In memory of

Cato K. Butler, age 84 of Helena

October 29, 1929 – June 12, 2014

On June 12, 2014, Cato Kay Butler, 84, passed away in his sleep, in his hometown of Helena, Montana.  Cato Butler was the youngest son of Dr. William John Butler and John Ozella (Cato) Butler, born in Helena, Montana on the day of the Great Stock Market Crash: October 29, 1929 – a day in which his father lamented financial losses, yet celebrated the birth of his new son.

Cato’s first foray into Journalism was at 8 years of age as a Cub Reporter and Publisher of the “Mount Helena Bugle”: a newspaper of extremely limited circulation, which focused exclusively upon the local news of the upper West side of Helena.  What the “Mount Helena Bugle” lacked in advertising dollars, it make up for in hard-hitting investigative journalism: such as un-covering the latest news concerning the wanderings of local neighborhood dogs.   Understandably, it was a short-lived publication, but Cato’s vocational destiny was indelibly established: he was meant to report action-packed stories to an enthralled audience in a succinct, yet memorable, style.

He attended Hawthorne Elementary School, Helena High School and the New Mexico Military Institute in Roswell, N.M. and graduated with the Helena High School class of 1947.  He went on to attend Carroll College, Montana State University, and the Journalism School at the University of Montana.

In a ceremony held on the Two Medicine River in 1939, Cato Butler became an adopted member of the Blackfeet Tribe, and Chief Yellow Kidney bestowed the name “Eagle Child” upon him.  Since that date, he was intrigued with Native American culture, and became an avid collector and appraiser of historic Native American artifacts.   He was a life-long scholar of Montana history and later edited a book, “Montana in Miniature”, which linked a series of paintings by Great Falls artist, Olaf Seltzer, with epic moments in Montana history.  He always enjoyed judging the historic floats in the annual Vigilante parade with Historian, Jon Axline, and his High school classmate and close friend, Artist, Bob Morgan.

Cato’s introduction to broadcast journalism was accidental.  As a Junior Fullback at Helena High School in the Fall of 1946, he was sidelined by a broken collarbone.   The injury rendered him unable to play, but he was asked to broadcast the football games on station KPFA while he recuperated.  His play-by-play commentary led to further work for Ed Craney’s XL network, which boomed powerful radio signals across the peaks and prairies of Montana.  Barclay Craighead, manager of KXLJ then tasked Cato with providing instantaneous live coverage of Montana’s football, basketball, and track events.  He went on to broadcast some of the great Montana College and High School athletic contests of the 1940’s to the 1980’s.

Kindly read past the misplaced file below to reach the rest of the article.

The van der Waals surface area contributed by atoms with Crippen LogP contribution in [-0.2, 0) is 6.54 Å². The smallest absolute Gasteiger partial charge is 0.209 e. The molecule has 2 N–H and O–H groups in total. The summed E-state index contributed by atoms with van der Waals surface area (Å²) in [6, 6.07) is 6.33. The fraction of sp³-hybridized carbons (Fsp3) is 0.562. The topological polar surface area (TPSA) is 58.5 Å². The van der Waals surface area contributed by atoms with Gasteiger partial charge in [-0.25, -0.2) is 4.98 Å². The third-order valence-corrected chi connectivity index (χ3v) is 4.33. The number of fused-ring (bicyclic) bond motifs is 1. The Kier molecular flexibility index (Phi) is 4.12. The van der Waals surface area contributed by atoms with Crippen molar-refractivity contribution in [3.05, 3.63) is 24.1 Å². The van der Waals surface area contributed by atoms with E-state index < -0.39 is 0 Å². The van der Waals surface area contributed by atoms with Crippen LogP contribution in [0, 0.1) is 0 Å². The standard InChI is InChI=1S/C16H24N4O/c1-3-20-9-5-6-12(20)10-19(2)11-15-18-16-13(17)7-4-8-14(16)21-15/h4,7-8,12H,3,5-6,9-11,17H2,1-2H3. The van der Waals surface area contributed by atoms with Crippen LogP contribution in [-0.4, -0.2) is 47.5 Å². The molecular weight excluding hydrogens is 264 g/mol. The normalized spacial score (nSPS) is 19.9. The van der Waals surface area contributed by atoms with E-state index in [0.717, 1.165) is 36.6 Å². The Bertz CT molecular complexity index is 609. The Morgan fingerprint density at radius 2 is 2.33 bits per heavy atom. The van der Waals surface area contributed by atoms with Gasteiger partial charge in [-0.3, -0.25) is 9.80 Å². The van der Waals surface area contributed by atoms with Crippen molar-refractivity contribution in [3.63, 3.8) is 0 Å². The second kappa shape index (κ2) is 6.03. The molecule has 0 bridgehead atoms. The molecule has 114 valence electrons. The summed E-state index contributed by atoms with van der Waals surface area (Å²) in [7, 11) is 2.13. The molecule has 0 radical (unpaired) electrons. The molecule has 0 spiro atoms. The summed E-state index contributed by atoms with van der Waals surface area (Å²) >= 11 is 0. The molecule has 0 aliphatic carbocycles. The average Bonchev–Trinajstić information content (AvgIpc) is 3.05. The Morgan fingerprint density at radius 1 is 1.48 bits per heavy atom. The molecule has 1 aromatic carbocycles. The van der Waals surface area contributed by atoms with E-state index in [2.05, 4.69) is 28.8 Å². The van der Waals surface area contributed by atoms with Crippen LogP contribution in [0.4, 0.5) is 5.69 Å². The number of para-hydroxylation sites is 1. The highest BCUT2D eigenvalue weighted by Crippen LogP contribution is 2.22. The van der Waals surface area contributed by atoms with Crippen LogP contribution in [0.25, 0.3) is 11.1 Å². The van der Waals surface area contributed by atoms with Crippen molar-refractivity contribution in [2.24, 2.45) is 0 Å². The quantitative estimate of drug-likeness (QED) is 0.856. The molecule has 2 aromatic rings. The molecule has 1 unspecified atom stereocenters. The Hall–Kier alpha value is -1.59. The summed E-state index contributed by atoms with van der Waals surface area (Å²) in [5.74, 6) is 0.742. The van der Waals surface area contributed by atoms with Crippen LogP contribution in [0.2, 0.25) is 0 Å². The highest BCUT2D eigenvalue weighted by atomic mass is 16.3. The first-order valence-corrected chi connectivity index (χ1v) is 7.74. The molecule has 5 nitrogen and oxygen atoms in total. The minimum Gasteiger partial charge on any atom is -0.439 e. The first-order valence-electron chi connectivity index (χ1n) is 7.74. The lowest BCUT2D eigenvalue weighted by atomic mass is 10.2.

The Class “C” basketball tournaments were Cato’s favorite annual event, owing to the enthusiastic fan base of smaller Montana communities.  On each morning of the Class “C” tournament, Cato hosted a Coach’s breakfast, where, through the clanging of plates and clink of glasses, listeners would hear Cato draw out interesting insights from Montana’s coaching legends.  At each basketball game, the radio audience heard Cato give a first-hand account of unfolding suspense and gripping drama on the hardwood.  Cato described the fast-paced action with alliterative phrases such as: “he heats the hemp”; “he mauls the manila”; “he cans the casaba”; and “he fractures the fabric”.  At long last, in every game, Cato would leave no doubt as to the outcome, when he announced: “the cat’s in the bag, and the bag’s in the river”!  He would then sign off with: “It’s time to saddle up and ride”.

While attending Carroll College in 1949, he met nursing student, Dora Marjorie Hauck of Philipsburg, Montana.  They married in September of 1950, and they remained inseparable for 63 years: raising three children and four grand-children. 

Cato was the News Director at KCAP for many years, and for 24 years co-hosted a live morning radio program “Open Line” at the KCAP radio studios with Stan Morrison, whom Cato nick-named “the Pit Bull”.

In 1960 the National Federation of Sportscasters named him as Montana Sportscaster of the Year.  In 2010, Cato was inducted into the Montana Broadcaster’s Association Hall of Fame, having been nominated by CNN’s Senior Vice President of Operations, Jack Womack.  His distinctive style and unique phrasings made him a radio icon.

Cato Butler is survived by his wife, Dora Butler of Helena; daughter, Cheye Ann Butler of Libby, and son-in-law, Robert Slomski; daughter, Sioux Roth of Helena, and son-in-law, Timothy Roth, and their sons, Tyson Roth and his wife Aubree and Samuel Roth and his wife Dani; son, Tommy Butler of Helena, and daughter-in-law, Nancy Butler, and their daughters, Megan Butler and Sarah Butler.  Cato Butler is pre-deceased by his parents; and his brother, Dr. Hugh Cato Butler.

The Butler family extends its thanks and appreciation to all of the staff at St. Peter’s Hospital and Hospice for their care, friendship, and kindness.